The looming threat of sequestration — across-the-board cuts in federal spending — could have a “devastating” impact on Hawaii’s economy, Sen. Mazie Hirono said Monday morning.
She predicted about $200 million in cuts to defense contracts here, 11,000 lost jobs, another 18,000 Department of Defense employees potentially put on furlough, the loss of air traffic controllers, up to 2,200 health care workers whose jobs could be jeopardized by Medicare cuts and up to 16,000 students, from preschool through college, who could be hurt by reduced funding.
“Clearly this is not the way to go,” Hirono said, adding that Republicans in Congress are “shrugging their shoulders.”
“Some of them would say, let’s have sequestration. It’s poor business, poor budgeting and poor governance,” she said.
Hirono could not provide specifics on how the cuts may affect Pohakuloa Training Area, but she reiterated the across-the-board cuts would hit every agency, department and program that has federal funding.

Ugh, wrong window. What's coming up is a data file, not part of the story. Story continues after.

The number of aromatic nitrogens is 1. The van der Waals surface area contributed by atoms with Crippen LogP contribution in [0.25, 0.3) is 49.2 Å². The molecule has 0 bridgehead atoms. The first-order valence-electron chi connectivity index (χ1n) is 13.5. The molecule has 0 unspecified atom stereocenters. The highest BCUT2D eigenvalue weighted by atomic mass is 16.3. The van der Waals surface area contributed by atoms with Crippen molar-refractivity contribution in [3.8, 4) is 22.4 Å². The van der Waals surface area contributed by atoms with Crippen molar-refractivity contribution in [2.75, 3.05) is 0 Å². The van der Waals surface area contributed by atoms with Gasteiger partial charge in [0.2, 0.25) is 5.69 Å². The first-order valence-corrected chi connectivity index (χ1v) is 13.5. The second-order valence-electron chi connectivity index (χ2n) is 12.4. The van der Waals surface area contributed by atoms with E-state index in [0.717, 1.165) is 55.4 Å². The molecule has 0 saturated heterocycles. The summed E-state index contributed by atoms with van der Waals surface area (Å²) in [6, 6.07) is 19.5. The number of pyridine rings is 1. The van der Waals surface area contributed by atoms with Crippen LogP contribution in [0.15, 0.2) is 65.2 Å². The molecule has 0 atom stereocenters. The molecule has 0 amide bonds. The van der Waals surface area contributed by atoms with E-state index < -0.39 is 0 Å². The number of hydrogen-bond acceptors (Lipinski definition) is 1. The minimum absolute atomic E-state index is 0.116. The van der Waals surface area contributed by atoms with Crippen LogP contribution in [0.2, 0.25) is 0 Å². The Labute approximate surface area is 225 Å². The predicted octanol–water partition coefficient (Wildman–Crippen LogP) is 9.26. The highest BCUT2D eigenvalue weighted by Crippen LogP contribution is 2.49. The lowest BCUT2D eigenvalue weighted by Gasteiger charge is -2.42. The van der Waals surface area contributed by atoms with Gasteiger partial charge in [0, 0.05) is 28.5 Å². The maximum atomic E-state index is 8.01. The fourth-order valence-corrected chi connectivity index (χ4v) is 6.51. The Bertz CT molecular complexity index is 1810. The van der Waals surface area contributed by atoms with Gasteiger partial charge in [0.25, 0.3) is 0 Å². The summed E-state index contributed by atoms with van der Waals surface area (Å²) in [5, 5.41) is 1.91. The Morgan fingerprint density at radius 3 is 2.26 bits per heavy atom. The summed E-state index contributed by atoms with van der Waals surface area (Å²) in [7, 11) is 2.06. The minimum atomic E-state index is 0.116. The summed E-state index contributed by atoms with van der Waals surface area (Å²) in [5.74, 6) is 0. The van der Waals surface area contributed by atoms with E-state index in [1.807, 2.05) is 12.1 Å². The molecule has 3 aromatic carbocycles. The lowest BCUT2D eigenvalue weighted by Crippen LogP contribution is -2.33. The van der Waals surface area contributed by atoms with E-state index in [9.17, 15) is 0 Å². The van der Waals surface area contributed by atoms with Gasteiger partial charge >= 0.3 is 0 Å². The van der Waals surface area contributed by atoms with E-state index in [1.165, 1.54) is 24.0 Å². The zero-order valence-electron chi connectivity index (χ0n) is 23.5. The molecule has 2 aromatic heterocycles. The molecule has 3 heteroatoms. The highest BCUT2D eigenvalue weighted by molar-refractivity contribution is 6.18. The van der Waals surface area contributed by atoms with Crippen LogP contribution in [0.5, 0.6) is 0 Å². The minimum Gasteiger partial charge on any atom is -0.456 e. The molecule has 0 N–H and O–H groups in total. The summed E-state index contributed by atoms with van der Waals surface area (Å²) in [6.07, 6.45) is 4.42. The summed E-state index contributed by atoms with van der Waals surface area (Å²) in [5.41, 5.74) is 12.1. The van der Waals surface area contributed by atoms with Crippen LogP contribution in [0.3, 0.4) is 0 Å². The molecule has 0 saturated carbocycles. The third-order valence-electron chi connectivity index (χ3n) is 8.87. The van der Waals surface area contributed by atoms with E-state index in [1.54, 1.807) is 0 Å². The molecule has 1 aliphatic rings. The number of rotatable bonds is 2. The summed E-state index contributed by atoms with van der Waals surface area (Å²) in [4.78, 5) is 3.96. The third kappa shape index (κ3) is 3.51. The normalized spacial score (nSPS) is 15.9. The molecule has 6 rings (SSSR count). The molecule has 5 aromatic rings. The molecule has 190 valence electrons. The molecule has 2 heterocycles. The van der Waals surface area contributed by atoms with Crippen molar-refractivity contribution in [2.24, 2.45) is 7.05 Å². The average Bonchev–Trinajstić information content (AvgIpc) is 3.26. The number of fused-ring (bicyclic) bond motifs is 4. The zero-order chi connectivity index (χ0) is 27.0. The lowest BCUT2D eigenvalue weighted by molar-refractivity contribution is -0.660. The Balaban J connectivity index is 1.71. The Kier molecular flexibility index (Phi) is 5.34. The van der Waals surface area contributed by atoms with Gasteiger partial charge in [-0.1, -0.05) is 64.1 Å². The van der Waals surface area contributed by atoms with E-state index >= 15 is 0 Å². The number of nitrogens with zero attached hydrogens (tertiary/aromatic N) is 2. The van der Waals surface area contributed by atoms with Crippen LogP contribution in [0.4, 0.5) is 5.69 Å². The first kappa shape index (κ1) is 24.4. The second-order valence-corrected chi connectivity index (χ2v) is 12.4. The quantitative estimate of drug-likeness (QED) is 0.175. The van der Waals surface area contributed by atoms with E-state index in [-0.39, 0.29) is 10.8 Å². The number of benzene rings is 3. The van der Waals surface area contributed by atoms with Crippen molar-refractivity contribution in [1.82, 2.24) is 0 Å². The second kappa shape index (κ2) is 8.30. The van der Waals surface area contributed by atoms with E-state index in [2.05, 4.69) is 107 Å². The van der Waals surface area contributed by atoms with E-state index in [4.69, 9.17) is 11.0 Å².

She also could not say what an acceptable level of program cuts in Hawaii would be.
She noted a $1.7 trillion cut to the federal budget over the next decade would include cuts to Hawaii, and that budget reduction had already been approved. She also couldn’t provide specifics on how defense contracts would be affected, except to note the military expected to see a 10 percent cut to the more than $2 billion in such contracts.
Hirono said she had not yet seen any federal departments’ proposals to implement the sequestration cuts.
The senator said she would like to see the government take a more “balanced” approach to the situation. She said she would focus on generating more tax revenue, rather than looking for more spending cuts.
“Let’s close some major tax loopholes to get there,” Hirono said, including “billions to Big Oil. We also encourage corporations to send jobs overseas.”
She said she supports enacting “The Buffett Rule,” a tax plan President Barack Obama proposed in 2011 that aims to equalize the percentage of taxes paid across income brackets.
Enacting those changes could generate the revenue needed to avoid the sequestration cuts, she said.
Education services — from Head Start programs to grants for Native Hawaiian students pursuing higher education — would be cut, Hirono said. Job training programs could be hit as well, with up to 8,800 people losing access to those programs.
The cuts are set to take effect March 1.